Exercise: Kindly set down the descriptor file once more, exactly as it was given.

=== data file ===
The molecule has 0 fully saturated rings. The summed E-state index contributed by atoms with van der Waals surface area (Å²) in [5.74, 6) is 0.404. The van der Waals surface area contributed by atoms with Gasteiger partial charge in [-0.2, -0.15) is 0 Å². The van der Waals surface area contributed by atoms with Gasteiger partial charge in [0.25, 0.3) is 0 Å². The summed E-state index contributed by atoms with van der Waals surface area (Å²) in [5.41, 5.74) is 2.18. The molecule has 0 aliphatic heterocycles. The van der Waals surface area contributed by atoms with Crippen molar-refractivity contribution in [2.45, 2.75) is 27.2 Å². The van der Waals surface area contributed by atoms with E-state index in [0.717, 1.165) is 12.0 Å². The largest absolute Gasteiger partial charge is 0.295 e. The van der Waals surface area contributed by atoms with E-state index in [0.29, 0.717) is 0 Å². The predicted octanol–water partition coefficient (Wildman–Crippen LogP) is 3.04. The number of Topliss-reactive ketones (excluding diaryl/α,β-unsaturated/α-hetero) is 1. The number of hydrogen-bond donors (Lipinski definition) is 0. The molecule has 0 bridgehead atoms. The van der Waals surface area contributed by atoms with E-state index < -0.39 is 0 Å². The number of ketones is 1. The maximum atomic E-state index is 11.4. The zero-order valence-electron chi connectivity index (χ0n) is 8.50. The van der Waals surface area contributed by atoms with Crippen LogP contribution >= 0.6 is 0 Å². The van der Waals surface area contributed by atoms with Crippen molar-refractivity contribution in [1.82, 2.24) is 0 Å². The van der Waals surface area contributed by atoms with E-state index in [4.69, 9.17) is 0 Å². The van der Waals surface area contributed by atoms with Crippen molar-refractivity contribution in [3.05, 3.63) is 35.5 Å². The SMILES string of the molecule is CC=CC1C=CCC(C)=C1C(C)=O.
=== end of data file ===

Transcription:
The molecule has 0 fully saturated rings. The summed E-state index contributed by atoms with van der Waals surface area (Å²) in [5.74, 6) is 0.404. The van der Waals surface area contributed by atoms with Gasteiger partial charge in [-0.2, -0.15) is 0 Å². The van der Waals surface area contributed by atoms with Gasteiger partial charge in [0.25, 0.3) is 0 Å². The summed E-state index contributed by atoms with van der Waals surface area (Å²) in [5.41, 5.74) is 2.18. The molecule has 0 aliphatic heterocycles. The van der Waals surface area contributed by atoms with Crippen molar-refractivity contribution in [2.45, 2.75) is 27.2 Å². The van der Waals surface area contributed by atoms with E-state index in [0.717, 1.165) is 12.0 Å². The largest absolute Gasteiger partial charge is 0.295 e. The van der Waals surface area contributed by atoms with E-state index in [0.29, 0.717) is 0 Å². The predicted octanol–water partition coefficient (Wildman–Crippen LogP) is 3.04. The number of Topliss-reactive ketones (excluding diaryl/α,β-unsaturated/α-hetero) is 1. The number of hydrogen-bond donors (Lipinski definition) is 0. The molecule has 0 bridgehead atoms. The van der Waals surface area contributed by atoms with E-state index < -0.39 is 0 Å². The number of ketones is 1. The maximum atomic E-state index is 11.4. The zero-order valence-electron chi connectivity index (χ0n) is 8.50. The van der Waals surface area contributed by atoms with Crippen LogP contribution >= 0.6 is 0 Å². The van der Waals surface area contributed by atoms with Crippen molar-refractivity contribution in [1.82, 2.24) is 0 Å². The van der Waals surface area contributed by atoms with E-state index in [4.69, 9.17) is 0 Å². The van der Waals surface area contributed by atoms with Crippen molar-refractivity contribution in [3.05, 3.63) is 35.5 Å². The SMILES string of the molecule is CC=CC1C=CCC(C)=C1C(C)=O.